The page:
All those we spoke to really care about their employees and, whether they ride for work or commute (as 81% do), they’d rather keep them from avoidable harm if possible…they regard it not only as their duty of care but also as a decent thing to do. They are the enlightened ones and I really admire them for taking an interest. I know which employer I’d rather work for.

    There’s a great deal more I could talk about however no-one has all week to read this post so please feel free instead to visit our site and take ‘another look’ yourself. Please feel free to contact me directly if you require any further information.

    Jan Deans, Group MD, Dynamic Advertising Group
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    “Dressed for success!”

    In my mind a motorcyclist wearing the right gear is dressed for success in this case a successful journey.

    The beauty of this message is in its simplicity.

    Rome was not built in a day and I doubt zero PTW casualtie measures will be achieved any quicker?

    Gareth Tuffery , Surrey
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    It should be pointed out that the “Right Gear”, as described within this campaign, is not restricted to clothing that would protect a rider in the event of a collision but also recommends wearing high visibility clothing. Whilst I agree that the former would not reduce collision rates I believe that the latter does have the potential to reduce the risk of collisions.

    Given the fact that high visibility clothing is used in many industries and professions, from members of the emergency services to warehouse operatives, to reduce the risk of workers being injured in collisions I would suggest that I am not alone in holding this belief.

    Mark, London
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    You can get a decent set of fabric kit on over your work clothes in under a minute. There’s no excuse for not wearing appropriate kit. For the increasing number of people who are switching to two wheels to commute the best way to get information to them is through their employer and the work being done in London is a big step forward here.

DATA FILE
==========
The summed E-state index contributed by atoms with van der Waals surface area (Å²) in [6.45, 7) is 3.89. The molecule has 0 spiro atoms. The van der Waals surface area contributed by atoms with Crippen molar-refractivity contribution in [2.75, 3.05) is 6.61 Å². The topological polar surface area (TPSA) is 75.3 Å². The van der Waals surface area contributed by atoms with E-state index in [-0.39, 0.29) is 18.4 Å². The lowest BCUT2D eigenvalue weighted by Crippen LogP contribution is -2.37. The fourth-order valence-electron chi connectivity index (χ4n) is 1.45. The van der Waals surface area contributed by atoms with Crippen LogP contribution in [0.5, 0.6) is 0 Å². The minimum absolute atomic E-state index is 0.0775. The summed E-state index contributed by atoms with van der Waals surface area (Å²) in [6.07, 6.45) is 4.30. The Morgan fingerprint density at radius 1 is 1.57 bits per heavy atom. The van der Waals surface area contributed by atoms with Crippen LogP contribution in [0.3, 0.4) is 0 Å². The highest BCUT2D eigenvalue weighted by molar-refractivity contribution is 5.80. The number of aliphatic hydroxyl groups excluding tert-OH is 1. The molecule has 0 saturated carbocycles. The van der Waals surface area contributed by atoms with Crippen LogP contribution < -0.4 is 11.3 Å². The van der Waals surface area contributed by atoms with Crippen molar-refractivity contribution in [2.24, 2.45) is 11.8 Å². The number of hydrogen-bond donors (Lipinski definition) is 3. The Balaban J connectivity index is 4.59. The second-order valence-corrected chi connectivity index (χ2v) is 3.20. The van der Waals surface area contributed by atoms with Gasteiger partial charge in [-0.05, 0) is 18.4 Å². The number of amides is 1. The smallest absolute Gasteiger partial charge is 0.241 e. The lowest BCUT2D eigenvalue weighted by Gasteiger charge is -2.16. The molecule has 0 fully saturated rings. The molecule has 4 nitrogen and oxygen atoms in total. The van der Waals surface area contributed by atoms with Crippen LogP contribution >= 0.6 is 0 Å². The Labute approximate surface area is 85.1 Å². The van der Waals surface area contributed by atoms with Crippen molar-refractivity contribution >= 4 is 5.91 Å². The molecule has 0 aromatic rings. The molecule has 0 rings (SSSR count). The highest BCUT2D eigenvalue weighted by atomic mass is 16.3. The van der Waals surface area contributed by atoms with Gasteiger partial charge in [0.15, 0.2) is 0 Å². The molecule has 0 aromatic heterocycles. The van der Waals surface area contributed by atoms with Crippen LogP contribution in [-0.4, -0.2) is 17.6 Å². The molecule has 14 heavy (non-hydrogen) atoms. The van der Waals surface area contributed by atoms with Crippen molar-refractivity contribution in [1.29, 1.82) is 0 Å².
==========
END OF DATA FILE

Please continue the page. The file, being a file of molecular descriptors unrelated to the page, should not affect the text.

Good kit not only reduces the severity of injuries but keeps you warm, dry and comfortable helping to keep levels of concentration and machine control higher reducing the likelihood of being involved in a collision in the first place.

    Dave, Leeds
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    I agree entirely with Liz that initiatives that help reduce either numbers OR severity of motorcycle casualties is vitally important. Reducing the numbers is a priority for us all however we know that getting to zero numbers will take some time, and we have to deal with the seriously and slightly injured riders that happen on the way. One way to reduce the injuries is to wear the right clothing and other related equipment. I agree that simply wearing the right clothing may not prevent an incident but it will help to protect a rider from losing large amounts of skin. A lesson that I learned many years ago (when I thought I knew it all, and obviously didn’t). It is all part and parcel of developing a safety culture in riders.

    The main issue I have with the previous comment is the issue around employers. It is most definitely the employer’s business to pontificate about safety. Yes, every employer should be advising their employees on how to behave on the road, even if it is their own time. We have a duty to them. As a manager, I am very happy to tell my staff not to speed or jump red lights, (not that they would, I hope) and indeed I have a motorcyclist in my team who I have advised to wear the right clothing, ride at the right speed, and get further training (which he has done). I can’t afford to lose any staff and if any of them are on the sick, or worse, through having a road traffic accident, it is too late to say they should have done this or that.